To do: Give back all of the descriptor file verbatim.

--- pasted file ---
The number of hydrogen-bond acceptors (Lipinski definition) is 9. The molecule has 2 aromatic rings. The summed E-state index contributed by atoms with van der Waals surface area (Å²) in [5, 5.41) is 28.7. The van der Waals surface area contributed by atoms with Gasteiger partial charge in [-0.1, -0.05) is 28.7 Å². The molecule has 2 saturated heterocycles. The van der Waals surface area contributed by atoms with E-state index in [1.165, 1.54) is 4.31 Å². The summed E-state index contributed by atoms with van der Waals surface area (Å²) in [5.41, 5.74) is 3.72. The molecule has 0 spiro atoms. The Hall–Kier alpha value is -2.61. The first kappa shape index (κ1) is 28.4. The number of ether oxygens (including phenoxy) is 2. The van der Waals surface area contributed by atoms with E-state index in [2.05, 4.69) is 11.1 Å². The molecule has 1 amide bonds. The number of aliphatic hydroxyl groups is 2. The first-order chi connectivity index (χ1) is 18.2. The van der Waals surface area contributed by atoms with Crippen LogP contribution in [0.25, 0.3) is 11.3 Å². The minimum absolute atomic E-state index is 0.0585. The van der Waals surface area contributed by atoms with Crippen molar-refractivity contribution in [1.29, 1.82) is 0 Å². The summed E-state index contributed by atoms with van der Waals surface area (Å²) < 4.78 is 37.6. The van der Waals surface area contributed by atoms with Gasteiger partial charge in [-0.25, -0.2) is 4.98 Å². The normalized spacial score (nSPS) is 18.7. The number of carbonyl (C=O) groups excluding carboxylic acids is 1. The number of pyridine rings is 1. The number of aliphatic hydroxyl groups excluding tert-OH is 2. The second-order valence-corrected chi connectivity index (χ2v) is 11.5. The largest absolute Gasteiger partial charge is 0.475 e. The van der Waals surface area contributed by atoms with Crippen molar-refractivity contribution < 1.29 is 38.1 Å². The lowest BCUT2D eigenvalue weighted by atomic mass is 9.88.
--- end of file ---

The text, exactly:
The number of hydrogen-bond acceptors (Lipinski definition) is 9. The molecule has 2 aromatic rings. The summed E-state index contributed by atoms with van der Waals surface area (Å²) in [5, 5.41) is 28.7. The van der Waals surface area contributed by atoms with Gasteiger partial charge in [-0.1, -0.05) is 28.7 Å². The molecule has 2 saturated heterocycles. The van der Waals surface area contributed by atoms with E-state index in [1.165, 1.54) is 4.31 Å². The summed E-state index contributed by atoms with van der Waals surface area (Å²) in [5.41, 5.74) is 3.72. The molecule has 0 spiro atoms. The Hall–Kier alpha value is -2.61. The first kappa shape index (κ1) is 28.4. The number of ether oxygens (including phenoxy) is 2. The van der Waals surface area contributed by atoms with E-state index in [2.05, 4.69) is 11.1 Å². The molecule has 1 amide bonds. The number of aliphatic hydroxyl groups is 2. The first-order chi connectivity index (χ1) is 18.2. The van der Waals surface area contributed by atoms with Crippen LogP contribution in [0.25, 0.3) is 11.3 Å². The minimum absolute atomic E-state index is 0.0585. The van der Waals surface area contributed by atoms with Crippen molar-refractivity contribution in [1.29, 1.82) is 0 Å². The summed E-state index contributed by atoms with van der Waals surface area (Å²) < 4.78 is 37.6. The van der Waals surface area contributed by atoms with Gasteiger partial charge in [-0.25, -0.2) is 4.98 Å². The normalized spacial score (nSPS) is 18.7. The number of carbonyl (C=O) groups excluding carboxylic acids is 1. The number of pyridine rings is 1. The number of aliphatic hydroxyl groups excluding tert-OH is 2. The second-order valence-corrected chi connectivity index (χ2v) is 11.5. The largest absolute Gasteiger partial charge is 0.475 e. The van der Waals surface area contributed by atoms with Crippen molar-refractivity contribution < 1.29 is 38.1 Å². The lowest BCUT2D eigenvalue weighted by atomic mass is 9.88.